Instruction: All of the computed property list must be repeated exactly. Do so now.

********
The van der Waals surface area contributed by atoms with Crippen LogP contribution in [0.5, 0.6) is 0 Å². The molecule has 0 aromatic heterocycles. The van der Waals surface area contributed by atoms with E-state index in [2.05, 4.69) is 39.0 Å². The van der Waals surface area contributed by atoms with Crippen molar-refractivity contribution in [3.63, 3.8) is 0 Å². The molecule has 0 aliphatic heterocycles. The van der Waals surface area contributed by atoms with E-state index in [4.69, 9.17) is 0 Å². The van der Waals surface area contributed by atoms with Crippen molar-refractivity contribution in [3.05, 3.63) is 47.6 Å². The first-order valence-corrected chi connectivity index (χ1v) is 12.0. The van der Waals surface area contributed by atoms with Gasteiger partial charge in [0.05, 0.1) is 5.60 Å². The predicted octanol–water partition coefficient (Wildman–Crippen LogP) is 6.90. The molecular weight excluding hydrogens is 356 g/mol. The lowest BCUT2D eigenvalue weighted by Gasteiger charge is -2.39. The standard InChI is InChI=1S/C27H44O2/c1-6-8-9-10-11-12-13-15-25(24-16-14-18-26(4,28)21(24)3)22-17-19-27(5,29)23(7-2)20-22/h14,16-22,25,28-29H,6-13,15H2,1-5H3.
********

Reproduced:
The van der Waals surface area contributed by atoms with Crippen LogP contribution in [0.5, 0.6) is 0 Å². The molecule has 0 aromatic heterocycles. The van der Waals surface area contributed by atoms with E-state index in [2.05, 4.69) is 39.0 Å². The van der Waals surface area contributed by atoms with Crippen molar-refractivity contribution in [3.63, 3.8) is 0 Å². The molecule has 0 aliphatic heterocycles. The van der Waals surface area contributed by atoms with E-state index in [4.69, 9.17) is 0 Å². The van der Waals surface area contributed by atoms with Crippen molar-refractivity contribution in [3.05, 3.63) is 47.6 Å². The first-order valence-corrected chi connectivity index (χ1v) is 12.0. The van der Waals surface area contributed by atoms with Gasteiger partial charge in [0.05, 0.1) is 5.60 Å². The predicted octanol–water partition coefficient (Wildman–Crippen LogP) is 6.90. The molecular weight excluding hydrogens is 356 g/mol. The lowest BCUT2D eigenvalue weighted by Gasteiger charge is -2.39. The standard InChI is InChI=1S/C27H44O2/c1-6-8-9-10-11-12-13-15-25(24-16-14-18-26(4,28)21(24)3)22-17-19-27(5,29)23(7-2)20-22/h14,16-22,25,28-29H,6-13,15H2,1-5H3.